So, what are we supposed to do with all these parts? Well, parts are just a part of the equation! The IFS Model points to another element of ourselves; a core Self. The Self holds many qualities we would want in a good leader: curiosity, calm, acceptance, and confidence. We all have a Self although some have more access to it than others. The goal is to help everyone gain access to and lead with The Self. In order to do that we need to ease the burdens of our protectors through a process called “Unburdening”.
Our protectors main problem is trusting our Self to lead safely. When a therapist engages with parts directly, they build trust with the parts and take off some of the weight of protecting us. We convince our parts that they can trust the Self and our protectors will subsequently loosen their grip on the wheel. The ultimate goal is to help clients become familiar with parts that are getting in the way, ease the burden of protection felt by those parts, and let the Self shine through.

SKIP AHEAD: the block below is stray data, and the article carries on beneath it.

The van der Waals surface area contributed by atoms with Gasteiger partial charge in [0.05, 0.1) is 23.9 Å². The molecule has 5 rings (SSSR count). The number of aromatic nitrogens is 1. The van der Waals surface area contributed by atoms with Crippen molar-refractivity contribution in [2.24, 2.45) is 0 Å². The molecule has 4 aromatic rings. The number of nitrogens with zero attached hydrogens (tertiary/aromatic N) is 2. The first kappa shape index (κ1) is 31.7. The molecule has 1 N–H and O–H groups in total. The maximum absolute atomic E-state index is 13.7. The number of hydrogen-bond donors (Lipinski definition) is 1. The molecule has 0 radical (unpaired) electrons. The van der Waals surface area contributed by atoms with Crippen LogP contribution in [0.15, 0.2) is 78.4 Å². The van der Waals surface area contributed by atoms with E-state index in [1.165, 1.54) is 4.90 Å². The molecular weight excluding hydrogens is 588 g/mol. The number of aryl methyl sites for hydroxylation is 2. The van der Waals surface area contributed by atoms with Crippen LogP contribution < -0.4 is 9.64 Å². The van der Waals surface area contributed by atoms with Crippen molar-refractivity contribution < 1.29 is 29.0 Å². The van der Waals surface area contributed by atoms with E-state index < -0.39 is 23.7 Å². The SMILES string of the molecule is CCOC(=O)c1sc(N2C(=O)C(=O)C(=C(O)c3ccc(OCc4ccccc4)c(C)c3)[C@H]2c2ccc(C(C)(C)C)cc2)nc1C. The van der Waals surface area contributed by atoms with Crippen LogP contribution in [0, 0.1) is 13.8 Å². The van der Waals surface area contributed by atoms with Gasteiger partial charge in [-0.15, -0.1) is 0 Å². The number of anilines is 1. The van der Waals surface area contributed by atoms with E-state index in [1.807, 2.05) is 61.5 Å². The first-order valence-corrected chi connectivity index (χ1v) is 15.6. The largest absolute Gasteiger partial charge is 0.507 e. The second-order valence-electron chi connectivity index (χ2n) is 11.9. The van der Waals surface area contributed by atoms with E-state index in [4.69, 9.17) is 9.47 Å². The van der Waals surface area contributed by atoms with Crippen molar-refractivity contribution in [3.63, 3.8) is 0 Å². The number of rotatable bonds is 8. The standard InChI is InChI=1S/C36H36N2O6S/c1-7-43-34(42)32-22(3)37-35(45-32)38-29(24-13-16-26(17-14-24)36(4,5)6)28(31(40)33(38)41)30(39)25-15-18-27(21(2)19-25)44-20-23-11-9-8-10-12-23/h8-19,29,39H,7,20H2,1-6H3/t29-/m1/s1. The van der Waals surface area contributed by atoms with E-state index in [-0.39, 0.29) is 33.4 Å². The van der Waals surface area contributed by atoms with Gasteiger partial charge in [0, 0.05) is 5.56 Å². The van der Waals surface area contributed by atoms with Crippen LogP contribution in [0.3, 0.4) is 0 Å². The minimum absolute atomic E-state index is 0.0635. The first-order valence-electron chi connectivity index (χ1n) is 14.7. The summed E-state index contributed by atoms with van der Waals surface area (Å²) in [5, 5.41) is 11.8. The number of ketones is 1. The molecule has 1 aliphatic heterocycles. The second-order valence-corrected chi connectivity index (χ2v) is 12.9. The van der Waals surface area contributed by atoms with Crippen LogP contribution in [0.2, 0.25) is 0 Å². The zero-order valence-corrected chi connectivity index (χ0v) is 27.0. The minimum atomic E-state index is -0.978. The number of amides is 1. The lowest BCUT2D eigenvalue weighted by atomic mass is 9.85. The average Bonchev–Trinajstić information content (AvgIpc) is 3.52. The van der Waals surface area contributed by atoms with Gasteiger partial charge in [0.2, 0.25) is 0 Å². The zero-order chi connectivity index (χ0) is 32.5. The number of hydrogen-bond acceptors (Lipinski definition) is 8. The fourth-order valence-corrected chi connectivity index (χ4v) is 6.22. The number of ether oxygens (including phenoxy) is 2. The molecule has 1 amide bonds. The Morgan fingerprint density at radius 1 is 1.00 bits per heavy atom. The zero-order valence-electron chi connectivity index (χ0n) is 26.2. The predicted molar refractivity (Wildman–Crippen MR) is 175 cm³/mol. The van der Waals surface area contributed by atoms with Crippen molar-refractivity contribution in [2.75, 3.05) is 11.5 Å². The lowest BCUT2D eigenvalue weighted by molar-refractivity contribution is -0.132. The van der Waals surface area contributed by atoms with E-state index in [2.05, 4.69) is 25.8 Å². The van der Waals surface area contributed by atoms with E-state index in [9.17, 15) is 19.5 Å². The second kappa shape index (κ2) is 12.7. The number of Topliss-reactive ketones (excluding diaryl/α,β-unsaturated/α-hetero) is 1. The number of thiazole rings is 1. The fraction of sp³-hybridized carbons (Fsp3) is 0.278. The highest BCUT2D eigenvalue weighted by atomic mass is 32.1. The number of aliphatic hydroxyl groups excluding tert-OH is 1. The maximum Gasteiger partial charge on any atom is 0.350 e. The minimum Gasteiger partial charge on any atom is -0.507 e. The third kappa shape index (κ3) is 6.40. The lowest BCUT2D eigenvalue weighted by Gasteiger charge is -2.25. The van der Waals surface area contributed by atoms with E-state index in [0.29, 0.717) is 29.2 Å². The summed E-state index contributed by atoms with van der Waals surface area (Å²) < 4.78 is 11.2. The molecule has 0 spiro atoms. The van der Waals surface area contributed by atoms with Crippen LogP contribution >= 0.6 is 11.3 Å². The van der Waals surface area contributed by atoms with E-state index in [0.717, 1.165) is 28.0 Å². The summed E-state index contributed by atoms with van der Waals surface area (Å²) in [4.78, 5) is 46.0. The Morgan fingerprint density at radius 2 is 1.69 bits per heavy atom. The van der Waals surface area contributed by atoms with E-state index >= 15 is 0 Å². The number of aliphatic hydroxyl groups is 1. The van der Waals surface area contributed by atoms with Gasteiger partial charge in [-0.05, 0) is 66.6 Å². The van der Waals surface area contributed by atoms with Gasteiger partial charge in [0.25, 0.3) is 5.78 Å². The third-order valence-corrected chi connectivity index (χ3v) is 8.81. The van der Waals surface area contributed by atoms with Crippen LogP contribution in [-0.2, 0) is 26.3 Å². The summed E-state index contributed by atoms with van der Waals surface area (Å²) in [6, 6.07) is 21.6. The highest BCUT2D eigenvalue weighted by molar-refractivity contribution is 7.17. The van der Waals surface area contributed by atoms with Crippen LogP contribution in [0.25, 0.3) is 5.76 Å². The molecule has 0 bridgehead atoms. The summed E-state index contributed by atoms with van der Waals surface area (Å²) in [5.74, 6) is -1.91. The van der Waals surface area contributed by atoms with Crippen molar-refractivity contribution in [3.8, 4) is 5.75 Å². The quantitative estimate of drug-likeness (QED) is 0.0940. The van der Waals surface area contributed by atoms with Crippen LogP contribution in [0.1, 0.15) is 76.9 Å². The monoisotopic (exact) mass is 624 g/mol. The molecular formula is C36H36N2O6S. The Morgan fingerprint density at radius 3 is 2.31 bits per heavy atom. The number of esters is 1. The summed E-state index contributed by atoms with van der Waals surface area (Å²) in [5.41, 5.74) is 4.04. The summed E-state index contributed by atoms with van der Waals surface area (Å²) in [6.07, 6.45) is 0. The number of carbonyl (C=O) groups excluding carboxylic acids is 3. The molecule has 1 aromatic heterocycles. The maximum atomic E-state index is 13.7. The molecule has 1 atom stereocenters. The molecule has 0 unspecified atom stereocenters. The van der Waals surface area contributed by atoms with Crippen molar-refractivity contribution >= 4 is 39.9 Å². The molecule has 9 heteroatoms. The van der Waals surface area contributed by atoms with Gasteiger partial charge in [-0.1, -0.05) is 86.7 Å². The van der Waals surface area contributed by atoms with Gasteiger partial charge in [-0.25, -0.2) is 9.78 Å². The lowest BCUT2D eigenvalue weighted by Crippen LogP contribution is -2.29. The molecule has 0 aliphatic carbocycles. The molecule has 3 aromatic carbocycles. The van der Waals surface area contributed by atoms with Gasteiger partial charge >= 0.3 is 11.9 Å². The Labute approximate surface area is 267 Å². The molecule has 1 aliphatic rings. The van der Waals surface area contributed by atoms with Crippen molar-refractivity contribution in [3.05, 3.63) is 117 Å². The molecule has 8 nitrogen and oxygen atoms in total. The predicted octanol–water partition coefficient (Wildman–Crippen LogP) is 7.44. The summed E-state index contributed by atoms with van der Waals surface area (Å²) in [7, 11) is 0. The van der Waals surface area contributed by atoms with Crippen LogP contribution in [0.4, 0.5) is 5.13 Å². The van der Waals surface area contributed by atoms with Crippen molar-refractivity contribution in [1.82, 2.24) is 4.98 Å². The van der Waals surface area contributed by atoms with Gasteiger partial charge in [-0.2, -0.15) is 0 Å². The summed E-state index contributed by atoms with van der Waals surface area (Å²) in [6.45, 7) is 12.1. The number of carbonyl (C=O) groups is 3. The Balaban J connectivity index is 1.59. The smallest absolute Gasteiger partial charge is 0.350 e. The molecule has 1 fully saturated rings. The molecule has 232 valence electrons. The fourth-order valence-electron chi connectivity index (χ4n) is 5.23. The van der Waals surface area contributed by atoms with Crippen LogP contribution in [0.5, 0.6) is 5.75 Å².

If you are interested in learning more about IFS and getting to know your Self, I’d love to meet with you to discuss how the model can work for you. This model was created by Richard Schwartz, Ph. D. and you can find more information about Dr. Schwartz’s work and the IFS Model at selfleadership.org